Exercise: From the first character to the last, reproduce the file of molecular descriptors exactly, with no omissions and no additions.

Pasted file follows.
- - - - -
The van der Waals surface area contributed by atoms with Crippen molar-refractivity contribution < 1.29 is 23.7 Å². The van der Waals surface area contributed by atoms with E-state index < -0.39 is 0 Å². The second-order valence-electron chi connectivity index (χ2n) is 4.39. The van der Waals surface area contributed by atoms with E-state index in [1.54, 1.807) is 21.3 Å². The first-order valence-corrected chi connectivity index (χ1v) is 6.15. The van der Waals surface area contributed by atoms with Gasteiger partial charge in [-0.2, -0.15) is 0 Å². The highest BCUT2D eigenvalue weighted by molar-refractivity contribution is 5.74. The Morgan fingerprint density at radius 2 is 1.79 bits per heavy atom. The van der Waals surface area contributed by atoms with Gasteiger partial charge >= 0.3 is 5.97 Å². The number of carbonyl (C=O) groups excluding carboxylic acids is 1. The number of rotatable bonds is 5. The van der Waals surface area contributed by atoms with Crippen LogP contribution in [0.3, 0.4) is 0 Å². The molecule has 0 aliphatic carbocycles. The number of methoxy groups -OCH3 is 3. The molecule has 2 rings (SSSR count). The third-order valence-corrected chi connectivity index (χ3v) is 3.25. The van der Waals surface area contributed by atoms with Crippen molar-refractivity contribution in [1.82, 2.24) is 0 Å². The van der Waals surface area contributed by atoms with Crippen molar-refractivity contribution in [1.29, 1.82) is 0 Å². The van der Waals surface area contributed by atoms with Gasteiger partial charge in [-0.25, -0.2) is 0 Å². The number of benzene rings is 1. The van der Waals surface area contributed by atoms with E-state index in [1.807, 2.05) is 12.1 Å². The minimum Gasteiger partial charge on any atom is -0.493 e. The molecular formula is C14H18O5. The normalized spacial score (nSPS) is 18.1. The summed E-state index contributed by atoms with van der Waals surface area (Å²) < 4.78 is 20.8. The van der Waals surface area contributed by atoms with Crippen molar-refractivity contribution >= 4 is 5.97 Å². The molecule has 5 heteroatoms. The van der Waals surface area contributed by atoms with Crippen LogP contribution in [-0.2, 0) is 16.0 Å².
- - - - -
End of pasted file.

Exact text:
The van der Waals surface area contributed by atoms with Crippen molar-refractivity contribution < 1.29 is 23.7 Å². The van der Waals surface area contributed by atoms with E-state index < -0.39 is 0 Å². The second-order valence-electron chi connectivity index (χ2n) is 4.39. The van der Waals surface area contributed by atoms with E-state index in [1.54, 1.807) is 21.3 Å². The first-order valence-corrected chi connectivity index (χ1v) is 6.15. The van der Waals surface area contributed by atoms with Gasteiger partial charge in [-0.2, -0.15) is 0 Å². The highest BCUT2D eigenvalue weighted by molar-refractivity contribution is 5.74. The Morgan fingerprint density at radius 2 is 1.79 bits per heavy atom. The van der Waals surface area contributed by atoms with Gasteiger partial charge >= 0.3 is 5.97 Å². The number of carbonyl (C=O) groups excluding carboxylic acids is 1. The number of rotatable bonds is 5. The van der Waals surface area contributed by atoms with Crippen LogP contribution in [0.3, 0.4) is 0 Å². The molecule has 0 aliphatic carbocycles. The number of methoxy groups -OCH3 is 3. The molecule has 2 rings (SSSR count). The third-order valence-corrected chi connectivity index (χ3v) is 3.25. The van der Waals surface area contributed by atoms with Crippen molar-refractivity contribution in [1.82, 2.24) is 0 Å². The van der Waals surface area contributed by atoms with Crippen molar-refractivity contribution in [1.29, 1.82) is 0 Å². The van der Waals surface area contributed by atoms with Gasteiger partial charge in [-0.25, -0.2) is 0 Å². The number of benzene rings is 1. The van der Waals surface area contributed by atoms with E-state index in [1.807, 2.05) is 12.1 Å². The minimum Gasteiger partial charge on any atom is -0.493 e. The molecular formula is C14H18O5. The normalized spacial score (nSPS) is 18.1. The summed E-state index contributed by atoms with van der Waals surface area (Å²) < 4.78 is 20.8. The van der Waals surface area contributed by atoms with Crippen molar-refractivity contribution >= 4 is 5.97 Å². The molecule has 5 heteroatoms. The van der Waals surface area contributed by atoms with Crippen LogP contribution in [-0.2, 0) is 16.0 Å².